Macau Matters | Crowd-sourced data collection

Richard Whitfield

Premise ( is a recently formed data collection and analysis company based in San Francisco. It plans to recruit, and pay, large numbers of people to use their smartphones to gather any information that its customers want – think of people taking geo-tagged, time-stamped photos of road potholes so that Premise can pass this information on to the local authorities as a paid service. The authorities can then use this information to plan road repair works.

To test out these ideas the company is currently running a program in three Colombian cities to locate the standing water breeding sites of the mosquitoes that spread the Zika virus. Then the local authorities can carry out works to spray insecticides or, better yet, to eliminate the standing water. The project is being paid for from America’s foreign aid budget.

So far they have recruited 10,000 observers to walk along specified routes in the cities to inspect and take photos of standing water and to interview people about their awareness and understanding of the dangers of standing water and the Zika virus. Very hard-working observers can earn several hundred US dollars a month. The observers have been trained and use their smartphones to take photos of standing water and to record questionnaire responses and this information is passed to Premise via the Internet for analysis. Additionally, the observers put out mosquito traps and take photos of the insects collected to identify dangerous mosquitoes. So far, they have identified 15,000 problematic mosquito breeding sites – especially sewer openings – that would have taken years to find using traditional methods. It has also collected many thousands of questionnaire responses. The company uses artificial intelligence techniques to detect bad data and fraud attempts.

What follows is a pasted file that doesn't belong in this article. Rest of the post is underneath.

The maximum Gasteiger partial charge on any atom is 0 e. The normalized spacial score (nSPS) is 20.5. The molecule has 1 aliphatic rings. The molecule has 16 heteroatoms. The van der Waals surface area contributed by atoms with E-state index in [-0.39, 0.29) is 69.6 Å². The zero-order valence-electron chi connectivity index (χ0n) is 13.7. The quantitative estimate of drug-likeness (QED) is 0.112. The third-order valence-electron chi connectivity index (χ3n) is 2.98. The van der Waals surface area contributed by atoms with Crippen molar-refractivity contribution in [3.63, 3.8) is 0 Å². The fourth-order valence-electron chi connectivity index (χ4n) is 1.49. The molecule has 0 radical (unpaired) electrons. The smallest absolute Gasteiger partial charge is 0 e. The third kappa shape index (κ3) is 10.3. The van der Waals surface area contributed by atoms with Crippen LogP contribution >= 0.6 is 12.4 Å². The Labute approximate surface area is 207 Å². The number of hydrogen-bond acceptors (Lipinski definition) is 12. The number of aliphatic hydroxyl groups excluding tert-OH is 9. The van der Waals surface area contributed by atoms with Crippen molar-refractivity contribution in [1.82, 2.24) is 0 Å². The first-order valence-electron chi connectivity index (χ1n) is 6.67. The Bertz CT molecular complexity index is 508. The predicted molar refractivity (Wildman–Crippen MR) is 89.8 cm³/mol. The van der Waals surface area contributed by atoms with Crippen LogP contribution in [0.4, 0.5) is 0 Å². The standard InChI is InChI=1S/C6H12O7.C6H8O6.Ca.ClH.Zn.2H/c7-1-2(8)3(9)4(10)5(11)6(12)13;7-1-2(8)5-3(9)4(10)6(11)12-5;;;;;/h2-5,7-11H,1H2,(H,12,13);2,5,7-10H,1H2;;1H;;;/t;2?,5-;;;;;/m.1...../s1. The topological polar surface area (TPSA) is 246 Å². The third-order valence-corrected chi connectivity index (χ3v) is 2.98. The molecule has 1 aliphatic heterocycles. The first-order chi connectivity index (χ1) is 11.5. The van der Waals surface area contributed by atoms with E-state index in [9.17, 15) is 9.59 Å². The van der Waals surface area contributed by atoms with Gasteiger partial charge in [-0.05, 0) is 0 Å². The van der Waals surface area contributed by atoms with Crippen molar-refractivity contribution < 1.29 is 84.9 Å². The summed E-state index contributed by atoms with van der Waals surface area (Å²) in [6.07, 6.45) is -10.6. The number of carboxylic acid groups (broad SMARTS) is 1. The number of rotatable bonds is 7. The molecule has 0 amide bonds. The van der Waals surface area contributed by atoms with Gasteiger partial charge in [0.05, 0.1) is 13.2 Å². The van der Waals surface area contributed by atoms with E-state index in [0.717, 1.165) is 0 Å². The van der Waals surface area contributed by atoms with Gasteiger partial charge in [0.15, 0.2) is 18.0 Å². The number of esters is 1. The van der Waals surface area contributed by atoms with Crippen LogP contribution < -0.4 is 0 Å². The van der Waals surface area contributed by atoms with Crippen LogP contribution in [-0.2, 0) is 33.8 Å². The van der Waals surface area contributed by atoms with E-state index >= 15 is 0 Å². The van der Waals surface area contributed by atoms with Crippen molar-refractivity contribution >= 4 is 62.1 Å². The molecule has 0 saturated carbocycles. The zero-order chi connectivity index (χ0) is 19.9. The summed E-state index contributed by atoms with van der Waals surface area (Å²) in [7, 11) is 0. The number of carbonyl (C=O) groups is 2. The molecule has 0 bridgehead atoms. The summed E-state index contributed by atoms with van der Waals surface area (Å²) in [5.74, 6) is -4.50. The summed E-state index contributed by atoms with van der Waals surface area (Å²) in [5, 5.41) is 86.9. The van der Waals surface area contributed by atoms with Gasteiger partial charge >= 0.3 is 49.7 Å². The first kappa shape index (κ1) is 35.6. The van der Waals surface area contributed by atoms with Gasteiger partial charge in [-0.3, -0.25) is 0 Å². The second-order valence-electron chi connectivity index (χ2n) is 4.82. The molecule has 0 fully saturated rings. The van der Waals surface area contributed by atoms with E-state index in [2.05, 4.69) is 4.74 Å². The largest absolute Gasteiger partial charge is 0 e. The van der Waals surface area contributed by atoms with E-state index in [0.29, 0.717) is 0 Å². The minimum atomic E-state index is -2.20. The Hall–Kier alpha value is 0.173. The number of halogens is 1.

I can see many potential uses for this approach to data collection. For example, I am sure it could be effectively used in Macau to identify breeding spots for the mosquitoes that spread Dengue Fever and to gauge community awareness of this local problem. I am sure that secondary school students would like to earn money for doing this work, and it would be an invaluable learning experience for them. I am also sure that similar approaches could be used to cost effectively identify street lighting, pot hole, street rubbish and other problems for IACM to fix.

Several years ago we contemplated a project whereby university students were to take smartphone photos of specific locations around the city from different viewpoints and at different times over a collection period. We then planned to collate and analyze the photos to look for pedestrian traffic congestion, street rubbish and other problems. Unfortunately, we could not get the project off the ground, but I still think it was a good idea.

I have previously talked about how I object to helping online retailers and others by completing customer reviews and answering customer queries – in past jobs I have been paid good money to do this kind of work. By contrast, I would be very happy to do this work if I was financially incentivized, maybe by receiving gift coupons or discounts for it. Similarly, I would be very happy to report public infrastructure and other similar problems using my smartphone if the Macau government gave me some incentive to do so – perhaps they could give me a few more of the annual Healthcare Subsidy Vouchers that I receive for each problem I report. All this is something that the Macau government should seriously consider.

Categories Opinion